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I'm working with luciferase which has a wavelength of blue 480 nm and I want to be able to take a photo of it. The trouble is, I can see the luciferase glowing in all of its glory in front of me but no matter how hard I try, I can't take a photo of the luciferase with my DSLR (Nikon D80) using a Nikon 50 mm lens and a Nikon 35 mm lens. I've tried removing the filters (Nikon L37 and Hoya UV).

I'm curious if I'm missing a certain lens/filter or if I should be shooting using a different lighting setup. I'm already exposing for 30" at f/22 on ISO 1600. Perhaps longer?

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What is your lighting setup? –  MikeW Mar 7 '12 at 9:36
    
I suspect much, much longer exposing times are needed (. And in absolute darkness Same as photographing stars by night for example. I guess an EV -5/-6, so you need much more stops to correct that. So set the ISO at 400 for example and start at 1 minute exposure time at a F/4.0 Diafragma. Something visible? Decrease time by 1 stop, nothing visible? Increase to 800 iso, and so on, play with ISO and time to maintain quality. –  Caspar Kleijne Mar 7 '12 at 12:20
    
In a darkened room. how does brightness compare to luminous hour markers on a wristwatch dial? See my image below. I suspect your luciferase should be brighter than this. –  Russell McMahon Mar 7 '12 at 13:46
    
The luciferase will actually be duller than a wristwatch (depending on the concentrations). I'm using a completely dark room. –  bobthejoe Mar 7 '12 at 14:33
1  
No, not an idiot, you were smart enough to find us for help lol! Glad it's working now. –  MikeW Mar 7 '12 at 17:16

2 Answers 2

up vote 8 down vote accepted

That wavelength is certainly within the spectrum you can capture with any lens, with or without filters. Digital sensors capture between 350-1000nm If it is glowing, then you'd want that to be your main light source. Any additional light you throw onto it is going to dilute the glow from your subject and make it harder to see.

What aperture are you using? Unless this is incredibly dim, I can't imagine 30" not capturing something unless you're using a very small aperture.

Are you doing this in a dark room with a dark background? What do you see in your 30" exposures?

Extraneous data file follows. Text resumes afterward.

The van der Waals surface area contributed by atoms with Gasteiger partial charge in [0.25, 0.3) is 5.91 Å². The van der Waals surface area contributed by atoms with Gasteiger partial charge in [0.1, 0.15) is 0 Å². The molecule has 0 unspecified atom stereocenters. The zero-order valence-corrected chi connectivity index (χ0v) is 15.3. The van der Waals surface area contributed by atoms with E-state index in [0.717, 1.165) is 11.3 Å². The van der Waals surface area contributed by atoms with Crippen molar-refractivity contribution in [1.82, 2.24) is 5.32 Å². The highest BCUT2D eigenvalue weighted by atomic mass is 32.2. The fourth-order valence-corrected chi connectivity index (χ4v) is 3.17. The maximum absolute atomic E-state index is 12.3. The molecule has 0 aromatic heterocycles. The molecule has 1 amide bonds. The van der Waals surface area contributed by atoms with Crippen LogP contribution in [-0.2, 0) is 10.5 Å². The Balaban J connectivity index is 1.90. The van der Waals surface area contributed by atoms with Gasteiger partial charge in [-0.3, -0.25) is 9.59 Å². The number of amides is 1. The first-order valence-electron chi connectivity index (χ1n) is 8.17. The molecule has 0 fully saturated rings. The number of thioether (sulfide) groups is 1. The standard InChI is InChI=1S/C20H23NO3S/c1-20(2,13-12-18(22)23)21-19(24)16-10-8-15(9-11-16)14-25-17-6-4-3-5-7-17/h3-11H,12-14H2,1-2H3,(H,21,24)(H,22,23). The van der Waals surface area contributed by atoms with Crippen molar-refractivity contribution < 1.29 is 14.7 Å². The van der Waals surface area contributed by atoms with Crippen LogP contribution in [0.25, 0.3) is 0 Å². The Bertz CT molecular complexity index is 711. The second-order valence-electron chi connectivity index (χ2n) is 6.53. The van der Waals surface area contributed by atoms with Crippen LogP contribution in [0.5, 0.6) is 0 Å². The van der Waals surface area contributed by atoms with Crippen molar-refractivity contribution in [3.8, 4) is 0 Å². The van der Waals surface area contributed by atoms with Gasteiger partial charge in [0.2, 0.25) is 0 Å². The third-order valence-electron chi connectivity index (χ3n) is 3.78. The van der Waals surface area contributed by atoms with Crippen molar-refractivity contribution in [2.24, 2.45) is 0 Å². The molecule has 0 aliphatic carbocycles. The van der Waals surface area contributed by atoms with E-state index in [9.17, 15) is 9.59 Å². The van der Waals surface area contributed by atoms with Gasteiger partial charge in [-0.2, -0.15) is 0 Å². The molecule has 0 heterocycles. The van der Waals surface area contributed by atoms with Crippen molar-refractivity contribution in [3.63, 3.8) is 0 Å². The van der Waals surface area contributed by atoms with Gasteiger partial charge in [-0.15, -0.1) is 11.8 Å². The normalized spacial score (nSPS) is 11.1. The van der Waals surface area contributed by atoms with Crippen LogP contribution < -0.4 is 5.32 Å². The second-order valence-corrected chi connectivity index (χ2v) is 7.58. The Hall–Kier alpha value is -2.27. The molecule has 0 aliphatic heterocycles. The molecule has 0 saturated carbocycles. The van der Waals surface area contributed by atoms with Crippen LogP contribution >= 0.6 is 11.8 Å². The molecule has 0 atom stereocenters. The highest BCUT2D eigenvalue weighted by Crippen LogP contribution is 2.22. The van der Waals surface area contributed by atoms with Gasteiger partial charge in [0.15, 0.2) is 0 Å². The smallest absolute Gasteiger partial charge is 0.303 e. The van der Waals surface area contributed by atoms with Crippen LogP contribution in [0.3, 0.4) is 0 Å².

Through trial and error, you could do a range of shutter speeds (and ISO) to try to hone in on a good exposure value. If you can see it with your eyes, you should be able to photograph it without special equipment.

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I'm using f22, ISO 1600. Confuses me too. –  bobthejoe Mar 7 '12 at 14:35
4  
Oh gosh, f/22 - there's your problem. f/22 with 30 seconds definitely isn't going to get it. Open as wide (lower f numbers) as you can - at least to start off with. f/22 basically means there's a pinhole size of light getting through. –  rfusca Mar 7 '12 at 15:28

If you have other light present it can easily "wash out" low level luminescence. You should have NO other light to start.

Focus with a light on. Either use manual focus or, if your camera allows, set to manual focus, toggle temporarily into AF, focus and then drop back to MF so the camera is focused.

Then turn other lighting off so that the luciferase is the only lighting source, expose from there and see what you get.

If that does not work, manual exposure as well as manual focusing allows you to control what the camera does and to expose across a range of likely exposures.

I just tried photographing my not especially bright luminous wrist watch dial in total darkness. At 250 mm and watch about 500 mm away so the watch filled 1/3 of width of frame exposure was 6 seconds at f5.6 at 800 ISO. Individual hour markers, which are not very bright to the eye in roomlight, glow brightly in the photo when they are the sole light source.

Thusly. Focusing "could have been vastly better [tm] :-)

6S, f5.6, ISO800.

enter image description here

Key questions are - are you using other lighting and, what ARE you seeing in your images.

These many Luciferase images suggest a reasonable light level and do not look like they should be hard to photograph.

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